Great Fire of London
The Saint Paul's Cathedral that we know was built to replace the one burnt down in the Great Fire of London in 1666.

Great Fire of London

This quiz addresses the requirements of the National Curriculum KS1 History for children aged 5, 6 and 7 in years 1 and 2. Specifically this quiz is aimed at the section dealing with studying events beyond living memory that are significant nationally or globally.

Studying nationally or globally significant events in our history is an important part of the KS1 curriculum. This is often done as part of broader topic work and may involve exploring several different historical sources to build a clear picture of life at the time. The Great Fire of London is one such nationally, if not globally, significant event.

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  1. How long did the fire last?
    The fire started on the 2nd of September and was finally extinguished on the 6th!
  2. How did people try to put the fire out?
    There were no fire hoses in the 1660s – they would have carried water in leather buckets, squirted water through a big syringe (like a squirt gun), and pulled down burning buildings with long metal hooks
  3. How was the Great Fire remembered?
    The monument in in Central London and can still be seen today
  4. Where did the fire start?
    Sparks from the fire set fire to the shop and the fire quickly spread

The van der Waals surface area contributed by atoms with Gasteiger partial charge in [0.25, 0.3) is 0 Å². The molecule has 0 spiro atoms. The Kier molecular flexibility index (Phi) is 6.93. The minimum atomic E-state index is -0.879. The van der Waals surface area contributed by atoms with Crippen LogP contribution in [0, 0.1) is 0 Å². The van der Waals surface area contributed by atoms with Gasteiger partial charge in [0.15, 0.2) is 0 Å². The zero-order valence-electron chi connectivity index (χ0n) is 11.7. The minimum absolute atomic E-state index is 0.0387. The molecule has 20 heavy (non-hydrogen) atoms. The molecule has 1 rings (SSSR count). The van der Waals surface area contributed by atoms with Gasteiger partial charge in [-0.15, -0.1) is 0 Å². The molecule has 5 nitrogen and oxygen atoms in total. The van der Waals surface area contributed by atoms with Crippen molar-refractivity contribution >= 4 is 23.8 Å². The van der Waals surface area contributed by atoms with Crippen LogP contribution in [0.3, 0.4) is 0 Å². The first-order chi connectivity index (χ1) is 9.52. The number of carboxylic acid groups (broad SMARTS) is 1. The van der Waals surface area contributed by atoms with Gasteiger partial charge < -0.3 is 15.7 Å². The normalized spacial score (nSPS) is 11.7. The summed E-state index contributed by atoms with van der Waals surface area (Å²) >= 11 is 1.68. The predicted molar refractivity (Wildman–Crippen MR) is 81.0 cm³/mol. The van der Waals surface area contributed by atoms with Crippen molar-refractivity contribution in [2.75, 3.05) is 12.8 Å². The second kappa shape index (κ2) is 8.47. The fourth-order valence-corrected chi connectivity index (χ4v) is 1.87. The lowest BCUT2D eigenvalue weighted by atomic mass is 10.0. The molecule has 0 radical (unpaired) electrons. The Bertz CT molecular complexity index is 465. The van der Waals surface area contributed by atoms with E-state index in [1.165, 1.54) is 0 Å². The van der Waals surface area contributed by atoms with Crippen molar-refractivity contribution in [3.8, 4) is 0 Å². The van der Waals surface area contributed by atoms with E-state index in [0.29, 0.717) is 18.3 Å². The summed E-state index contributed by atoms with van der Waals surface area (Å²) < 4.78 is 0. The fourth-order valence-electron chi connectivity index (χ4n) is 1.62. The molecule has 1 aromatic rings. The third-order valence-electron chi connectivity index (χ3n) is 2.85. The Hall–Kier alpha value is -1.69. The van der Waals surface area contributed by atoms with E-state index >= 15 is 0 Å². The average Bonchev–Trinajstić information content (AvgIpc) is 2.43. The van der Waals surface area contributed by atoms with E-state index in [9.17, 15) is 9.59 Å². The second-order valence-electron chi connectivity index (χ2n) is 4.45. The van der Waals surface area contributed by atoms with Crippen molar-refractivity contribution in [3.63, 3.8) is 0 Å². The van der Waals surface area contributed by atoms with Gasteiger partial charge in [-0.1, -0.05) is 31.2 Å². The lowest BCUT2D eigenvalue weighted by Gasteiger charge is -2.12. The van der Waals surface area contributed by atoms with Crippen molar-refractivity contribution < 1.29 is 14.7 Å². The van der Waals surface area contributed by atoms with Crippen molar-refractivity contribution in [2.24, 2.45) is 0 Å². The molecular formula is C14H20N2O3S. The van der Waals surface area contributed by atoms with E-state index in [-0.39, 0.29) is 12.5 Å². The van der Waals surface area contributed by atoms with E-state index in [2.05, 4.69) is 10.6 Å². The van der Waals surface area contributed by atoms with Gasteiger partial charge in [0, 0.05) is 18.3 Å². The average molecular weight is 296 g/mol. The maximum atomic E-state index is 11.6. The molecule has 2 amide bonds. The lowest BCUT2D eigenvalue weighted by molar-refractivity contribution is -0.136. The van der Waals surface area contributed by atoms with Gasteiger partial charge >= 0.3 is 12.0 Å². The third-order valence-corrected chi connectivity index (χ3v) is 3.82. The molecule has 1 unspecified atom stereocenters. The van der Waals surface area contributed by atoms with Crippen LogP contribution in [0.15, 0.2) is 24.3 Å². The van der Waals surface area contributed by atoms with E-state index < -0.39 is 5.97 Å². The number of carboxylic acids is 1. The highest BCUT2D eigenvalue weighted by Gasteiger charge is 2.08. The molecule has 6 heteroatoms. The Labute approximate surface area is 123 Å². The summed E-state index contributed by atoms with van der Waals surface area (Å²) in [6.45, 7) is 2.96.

5. Which of the following things did not cause the fire to spread quickly?
    Lots of different factors meant the fire was very fierce and spread quickly
  6. In what year did the Great Fire of London happen?
    Some people find it helpful to remember this date as a chimney with three curls of smoke: 1666
  7. How many houses were destroyed by the fire?
    More than 70,000 people were made homeless by the fire and had to camp in tents until their homes were rebuilt
  8. Who famously wrote about the fire in his diaries?
    Samuel Pepys was worried that the fire was becoming too large, and asked King Charles II for help
  9. Which famous landmark burnt down in the fire?
    Sir Christopher Wren was a famous architect who designed St. Paul’s Cathedral
  10. Which of the following did not happen when the streets were rebuilt?
    A law was passed prohibiting houses made entirely from wood to be built in the city

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